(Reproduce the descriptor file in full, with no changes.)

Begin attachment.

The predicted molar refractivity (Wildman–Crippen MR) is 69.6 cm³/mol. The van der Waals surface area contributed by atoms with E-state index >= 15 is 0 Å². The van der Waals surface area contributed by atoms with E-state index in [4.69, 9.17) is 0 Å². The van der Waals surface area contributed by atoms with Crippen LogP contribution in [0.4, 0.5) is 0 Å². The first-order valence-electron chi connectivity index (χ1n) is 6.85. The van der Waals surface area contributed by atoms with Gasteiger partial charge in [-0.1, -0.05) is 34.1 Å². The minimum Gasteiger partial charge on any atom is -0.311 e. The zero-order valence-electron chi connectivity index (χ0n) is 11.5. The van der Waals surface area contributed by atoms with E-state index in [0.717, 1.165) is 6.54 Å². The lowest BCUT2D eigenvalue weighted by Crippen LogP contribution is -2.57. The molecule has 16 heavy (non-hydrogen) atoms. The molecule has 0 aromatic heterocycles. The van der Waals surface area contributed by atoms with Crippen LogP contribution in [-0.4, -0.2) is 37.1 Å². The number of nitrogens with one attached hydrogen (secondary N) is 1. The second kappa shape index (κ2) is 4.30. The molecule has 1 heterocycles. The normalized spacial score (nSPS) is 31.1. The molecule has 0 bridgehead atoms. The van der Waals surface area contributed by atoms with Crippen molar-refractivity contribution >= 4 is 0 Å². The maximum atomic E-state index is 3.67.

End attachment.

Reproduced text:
The predicted molar refractivity (Wildman–Crippen MR) is 69.6 cm³/mol. The van der Waals surface area contributed by atoms with E-state index >= 15 is 0 Å². The van der Waals surface area contributed by atoms with E-state index in [4.69, 9.17) is 0 Å². The van der Waals surface area contributed by atoms with Crippen LogP contribution in [0.4, 0.5) is 0 Å². The first-order valence-electron chi connectivity index (χ1n) is 6.85. The van der Waals surface area contributed by atoms with Gasteiger partial charge in [-0.1, -0.05) is 34.1 Å². The minimum Gasteiger partial charge on any atom is -0.311 e. The zero-order valence-electron chi connectivity index (χ0n) is 11.5. The van der Waals surface area contributed by atoms with E-state index in [0.717, 1.165) is 6.54 Å². The lowest BCUT2D eigenvalue weighted by Crippen LogP contribution is -2.57. The molecule has 16 heavy (non-hydrogen) atoms. The molecule has 0 aromatic heterocycles. The van der Waals surface area contributed by atoms with Crippen LogP contribution in [-0.4, -0.2) is 37.1 Å². The number of nitrogens with one attached hydrogen (secondary N) is 1. The second kappa shape index (κ2) is 4.30. The molecule has 1 heterocycles. The normalized spacial score (nSPS) is 31.1. The molecule has 0 bridgehead atoms. The van der Waals surface area contributed by atoms with Crippen molar-refractivity contribution >= 4 is 0 Å². The maximum atomic E-state index is 3.67.